Life on a narrowboat can be as peaceful as it is idyllic BUT you need to understand the pros, cons, highs, lows, and day to day logistics in living on England's inland waterways. Let me help you find out all you need to know before you commit to what could be a very expensive mistake.
Hi to you all,
The day had finaly come to make my way to Shardlow Marina to get aboard Pendragon and start to make my way back home towards Coventry.
On the morning of Saturday 23rd I woke early, looked out of the window to find snow covering the ground with a strong easterly wind blowing, certainly not what I’d like for my maiden trip. Having arranged my days off to cover this journey and a lift arranged for my brother in law, Tim, and myself to get over to Derby we had little choice but to go and see what it was like there.
We arrived at Shardlow at 9-00 am to be met, as arranged, by the previous owners, a nice couple, if a little odd, he doesn’t stop talking and his wife never stops moaning, a strange combination.
The snow was still falling and the cold wind was, if anything worse here than at home. We decided the first task was to light my newly fitted morso stove, “this wont take long ” said Tim………..Wrong!! …the chimney was blocked! after 2 hours poking, tapping and shoving a hosepipe up and down the chimney it was clear and the stove was glowing.
Dave and Carol, the previous owners were very concerned with the conditions as we had to navigate the Trent, before turning onto the canal and thought that it may be a better option to stay aboard overnight in the Marina and see what it was like in the morning. After much thought Dave suddenly said (much to Carol’s shock and disgust and she certainly let him know) Martyn, “do you want to risk it and go for it now?” …….I looked at Tim and said “yes, lets do it”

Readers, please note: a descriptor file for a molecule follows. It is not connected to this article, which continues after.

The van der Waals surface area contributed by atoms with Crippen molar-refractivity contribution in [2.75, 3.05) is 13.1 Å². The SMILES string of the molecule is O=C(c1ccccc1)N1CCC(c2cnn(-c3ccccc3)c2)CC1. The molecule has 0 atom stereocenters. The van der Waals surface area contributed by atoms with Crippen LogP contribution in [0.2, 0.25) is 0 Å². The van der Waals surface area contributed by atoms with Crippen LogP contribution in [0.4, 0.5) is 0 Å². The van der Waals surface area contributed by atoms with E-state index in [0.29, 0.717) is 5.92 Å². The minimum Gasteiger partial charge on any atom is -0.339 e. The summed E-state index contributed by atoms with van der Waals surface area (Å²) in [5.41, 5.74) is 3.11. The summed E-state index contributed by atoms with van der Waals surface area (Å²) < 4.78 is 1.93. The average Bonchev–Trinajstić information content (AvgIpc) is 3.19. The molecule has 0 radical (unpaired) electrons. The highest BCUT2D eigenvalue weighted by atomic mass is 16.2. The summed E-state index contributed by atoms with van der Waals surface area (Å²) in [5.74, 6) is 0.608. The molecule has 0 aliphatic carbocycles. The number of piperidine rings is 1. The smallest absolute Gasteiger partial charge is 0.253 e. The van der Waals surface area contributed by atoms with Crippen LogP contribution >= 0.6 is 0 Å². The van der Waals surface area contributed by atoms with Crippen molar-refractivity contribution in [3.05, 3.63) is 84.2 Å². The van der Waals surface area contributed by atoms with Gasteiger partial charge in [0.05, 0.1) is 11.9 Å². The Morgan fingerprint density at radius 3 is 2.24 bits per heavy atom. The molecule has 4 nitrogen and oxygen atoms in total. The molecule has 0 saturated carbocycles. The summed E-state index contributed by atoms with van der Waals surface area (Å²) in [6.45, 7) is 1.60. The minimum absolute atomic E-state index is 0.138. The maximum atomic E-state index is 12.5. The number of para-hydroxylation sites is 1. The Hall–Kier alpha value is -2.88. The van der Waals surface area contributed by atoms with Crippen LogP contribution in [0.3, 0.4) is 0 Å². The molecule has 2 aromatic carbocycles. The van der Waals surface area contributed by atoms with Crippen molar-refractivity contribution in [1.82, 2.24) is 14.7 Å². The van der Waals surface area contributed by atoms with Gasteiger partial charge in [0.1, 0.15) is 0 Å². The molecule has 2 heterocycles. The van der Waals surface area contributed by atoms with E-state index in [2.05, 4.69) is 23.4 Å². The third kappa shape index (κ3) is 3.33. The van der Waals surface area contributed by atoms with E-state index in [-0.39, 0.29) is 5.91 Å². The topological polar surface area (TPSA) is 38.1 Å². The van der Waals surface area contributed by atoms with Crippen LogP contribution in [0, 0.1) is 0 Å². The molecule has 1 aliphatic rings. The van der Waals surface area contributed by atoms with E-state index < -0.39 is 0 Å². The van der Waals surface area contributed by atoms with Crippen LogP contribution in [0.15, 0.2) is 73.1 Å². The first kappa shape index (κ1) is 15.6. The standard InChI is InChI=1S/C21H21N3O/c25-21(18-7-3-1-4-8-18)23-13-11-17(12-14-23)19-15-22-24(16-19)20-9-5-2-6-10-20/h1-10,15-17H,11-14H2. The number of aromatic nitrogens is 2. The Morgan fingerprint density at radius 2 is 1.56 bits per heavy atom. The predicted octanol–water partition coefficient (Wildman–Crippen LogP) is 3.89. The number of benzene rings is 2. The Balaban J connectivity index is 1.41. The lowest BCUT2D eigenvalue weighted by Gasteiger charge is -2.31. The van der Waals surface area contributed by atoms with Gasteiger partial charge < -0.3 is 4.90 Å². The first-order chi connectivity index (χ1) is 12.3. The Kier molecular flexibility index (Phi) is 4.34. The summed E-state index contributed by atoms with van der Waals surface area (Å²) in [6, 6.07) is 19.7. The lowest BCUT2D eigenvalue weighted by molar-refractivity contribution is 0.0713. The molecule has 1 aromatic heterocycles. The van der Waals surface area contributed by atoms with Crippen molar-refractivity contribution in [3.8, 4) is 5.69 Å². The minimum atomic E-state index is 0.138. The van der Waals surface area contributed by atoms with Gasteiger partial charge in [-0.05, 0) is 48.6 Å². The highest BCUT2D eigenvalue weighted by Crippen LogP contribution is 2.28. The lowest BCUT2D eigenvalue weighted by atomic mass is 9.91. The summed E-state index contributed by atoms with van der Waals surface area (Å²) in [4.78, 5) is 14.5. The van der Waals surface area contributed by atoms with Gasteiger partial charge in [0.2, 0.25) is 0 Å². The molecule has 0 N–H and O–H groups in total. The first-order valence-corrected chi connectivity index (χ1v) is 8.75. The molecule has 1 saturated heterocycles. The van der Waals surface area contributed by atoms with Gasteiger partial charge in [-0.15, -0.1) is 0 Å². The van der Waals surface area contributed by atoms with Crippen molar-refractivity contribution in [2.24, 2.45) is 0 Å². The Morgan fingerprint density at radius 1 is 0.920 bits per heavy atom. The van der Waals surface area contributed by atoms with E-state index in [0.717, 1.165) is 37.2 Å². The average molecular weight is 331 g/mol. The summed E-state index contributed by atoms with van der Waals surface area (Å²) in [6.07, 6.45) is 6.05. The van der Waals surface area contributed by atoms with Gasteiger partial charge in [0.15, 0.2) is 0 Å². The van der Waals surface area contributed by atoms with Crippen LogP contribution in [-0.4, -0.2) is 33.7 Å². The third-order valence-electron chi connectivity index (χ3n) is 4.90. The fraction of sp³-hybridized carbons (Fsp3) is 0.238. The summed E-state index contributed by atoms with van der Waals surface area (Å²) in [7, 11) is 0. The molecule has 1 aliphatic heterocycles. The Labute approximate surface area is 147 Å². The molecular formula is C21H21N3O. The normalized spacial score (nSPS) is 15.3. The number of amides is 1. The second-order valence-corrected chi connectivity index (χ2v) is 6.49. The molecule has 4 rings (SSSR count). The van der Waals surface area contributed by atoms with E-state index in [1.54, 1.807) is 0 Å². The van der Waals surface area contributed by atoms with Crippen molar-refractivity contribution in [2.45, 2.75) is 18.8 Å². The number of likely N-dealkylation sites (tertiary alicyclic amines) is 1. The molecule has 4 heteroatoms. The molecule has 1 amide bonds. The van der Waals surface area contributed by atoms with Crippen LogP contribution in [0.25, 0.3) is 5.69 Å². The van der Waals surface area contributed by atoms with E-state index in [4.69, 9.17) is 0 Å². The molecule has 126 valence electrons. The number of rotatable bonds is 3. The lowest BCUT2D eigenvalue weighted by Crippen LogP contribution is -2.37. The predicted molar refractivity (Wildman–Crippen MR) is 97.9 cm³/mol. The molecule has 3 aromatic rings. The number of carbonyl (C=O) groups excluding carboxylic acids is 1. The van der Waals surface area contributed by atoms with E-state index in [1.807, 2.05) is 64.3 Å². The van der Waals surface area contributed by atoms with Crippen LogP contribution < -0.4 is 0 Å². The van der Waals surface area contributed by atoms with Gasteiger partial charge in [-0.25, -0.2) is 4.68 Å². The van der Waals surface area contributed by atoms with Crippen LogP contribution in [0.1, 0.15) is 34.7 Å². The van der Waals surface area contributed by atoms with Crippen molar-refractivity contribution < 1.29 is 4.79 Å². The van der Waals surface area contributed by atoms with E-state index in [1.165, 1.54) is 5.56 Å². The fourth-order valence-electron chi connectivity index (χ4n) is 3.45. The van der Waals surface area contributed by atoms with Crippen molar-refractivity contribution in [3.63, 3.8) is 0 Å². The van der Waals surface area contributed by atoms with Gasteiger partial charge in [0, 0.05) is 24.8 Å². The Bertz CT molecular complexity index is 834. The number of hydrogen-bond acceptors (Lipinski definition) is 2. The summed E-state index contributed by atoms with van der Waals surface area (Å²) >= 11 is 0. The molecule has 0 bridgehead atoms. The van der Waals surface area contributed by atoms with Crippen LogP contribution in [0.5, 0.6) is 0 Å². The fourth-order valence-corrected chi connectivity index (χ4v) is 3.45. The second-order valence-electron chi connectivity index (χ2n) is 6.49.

Dave had already kindly agreed to take Pendragon with me through the first two locks and give me a “driving lesson” if you like, reckon he was regretting it now, I thought. Carol left the boat, her parting words were “you must be mad” to pick Dave up at the second lock, in about an hour.
Tim pushed us off the mooring and we headed the 100 yards out of the marina and onto the Trent, Dave and I at the stern and Tim inside in the warm, I’d get him back later!
We moved down the Trent the mile to the entrance of the Trent and Mersey canal, the wind was blowing at our backs which was fine I thought but then we needed to turn sharply left, the wind hit the boat as we turned and I could see Dave was struggling, with a little extra power, Pendragon entered the relative calm of the canal.
The first lock approached, the boat was tied up and Dave went through the procedure we should follow at all locks. A nice steady cruise then followed, with continued instruction given, through a sheltered area of Shardlow, when after a further twenty twenty minutes I could see Carol, stood, hands on hips, at the side of the second lock. Another lock through, only 28 to go, I thought, only the remainder we will need to do on our own!
We said our goodbye’s and off we went…….slowly!!
Another lock approached, well this is it, our first lone attempt.
This seemed to be going to plan, with Tim operating the lock and me controlling the boat, then a problem………every time Tim closed one side of the gate, the other opened, he then had to run around to re-close the other one (he was doing well for a sixty year old) after three attempts, I couldn’t help but laugh. There must be a remedy for this but our lack of experience was showing, nevertheless we finally managed to pass through the lock and continue on.